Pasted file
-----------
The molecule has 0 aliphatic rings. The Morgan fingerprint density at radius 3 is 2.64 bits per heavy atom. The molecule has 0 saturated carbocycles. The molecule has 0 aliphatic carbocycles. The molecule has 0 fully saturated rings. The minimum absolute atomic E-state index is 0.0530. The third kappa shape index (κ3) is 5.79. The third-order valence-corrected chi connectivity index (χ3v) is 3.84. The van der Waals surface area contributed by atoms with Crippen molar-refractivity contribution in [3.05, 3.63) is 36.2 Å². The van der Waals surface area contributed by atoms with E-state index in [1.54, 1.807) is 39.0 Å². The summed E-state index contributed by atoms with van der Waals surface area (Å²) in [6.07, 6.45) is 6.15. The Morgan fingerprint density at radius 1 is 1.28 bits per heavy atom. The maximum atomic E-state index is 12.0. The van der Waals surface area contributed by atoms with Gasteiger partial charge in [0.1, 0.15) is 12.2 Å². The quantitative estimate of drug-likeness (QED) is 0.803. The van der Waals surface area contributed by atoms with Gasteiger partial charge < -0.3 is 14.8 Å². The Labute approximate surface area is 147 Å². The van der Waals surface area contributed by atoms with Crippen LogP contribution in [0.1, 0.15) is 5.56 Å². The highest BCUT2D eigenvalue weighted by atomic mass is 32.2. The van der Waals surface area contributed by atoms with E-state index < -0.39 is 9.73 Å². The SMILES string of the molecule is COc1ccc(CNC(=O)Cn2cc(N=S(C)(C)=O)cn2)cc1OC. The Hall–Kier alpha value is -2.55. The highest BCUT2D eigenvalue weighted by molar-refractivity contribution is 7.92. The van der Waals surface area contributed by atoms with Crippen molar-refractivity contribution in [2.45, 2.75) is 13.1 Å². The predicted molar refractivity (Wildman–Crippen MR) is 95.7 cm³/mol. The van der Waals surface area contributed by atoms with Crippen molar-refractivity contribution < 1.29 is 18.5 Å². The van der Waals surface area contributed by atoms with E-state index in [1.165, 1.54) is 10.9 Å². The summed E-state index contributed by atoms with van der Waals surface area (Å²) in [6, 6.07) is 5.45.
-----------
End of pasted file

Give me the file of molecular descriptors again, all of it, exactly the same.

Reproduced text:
The molecule has 0 aliphatic rings. The Morgan fingerprint density at radius 3 is 2.64 bits per heavy atom. The molecule has 0 saturated carbocycles. The molecule has 0 aliphatic carbocycles. The molecule has 0 fully saturated rings. The minimum absolute atomic E-state index is 0.0530. The third kappa shape index (κ3) is 5.79. The third-order valence-corrected chi connectivity index (χ3v) is 3.84. The van der Waals surface area contributed by atoms with Crippen molar-refractivity contribution in [3.05, 3.63) is 36.2 Å². The van der Waals surface area contributed by atoms with E-state index in [1.54, 1.807) is 39.0 Å². The summed E-state index contributed by atoms with van der Waals surface area (Å²) in [6.07, 6.45) is 6.15. The Morgan fingerprint density at radius 1 is 1.28 bits per heavy atom. The maximum atomic E-state index is 12.0. The van der Waals surface area contributed by atoms with Gasteiger partial charge in [0.1, 0.15) is 12.2 Å². The quantitative estimate of drug-likeness (QED) is 0.803. The van der Waals surface area contributed by atoms with Gasteiger partial charge < -0.3 is 14.8 Å². The Labute approximate surface area is 147 Å². The van der Waals surface area contributed by atoms with Crippen LogP contribution in [0.1, 0.15) is 5.56 Å². The highest BCUT2D eigenvalue weighted by atomic mass is 32.2. The van der Waals surface area contributed by atoms with E-state index < -0.39 is 9.73 Å². The SMILES string of the molecule is COc1ccc(CNC(=O)Cn2cc(N=S(C)(C)=O)cn2)cc1OC. The Hall–Kier alpha value is -2.55. The highest BCUT2D eigenvalue weighted by molar-refractivity contribution is 7.92. The van der Waals surface area contributed by atoms with Crippen molar-refractivity contribution in [2.45, 2.75) is 13.1 Å². The predicted molar refractivity (Wildman–Crippen MR) is 95.7 cm³/mol. The van der Waals surface area contributed by atoms with Crippen molar-refractivity contribution < 1.29 is 18.5 Å². The van der Waals surface area contributed by atoms with E-state index in [1.165, 1.54) is 10.9 Å². The summed E-state index contributed by atoms with van der Waals surface area (Å²) in [6, 6.07) is 5.45.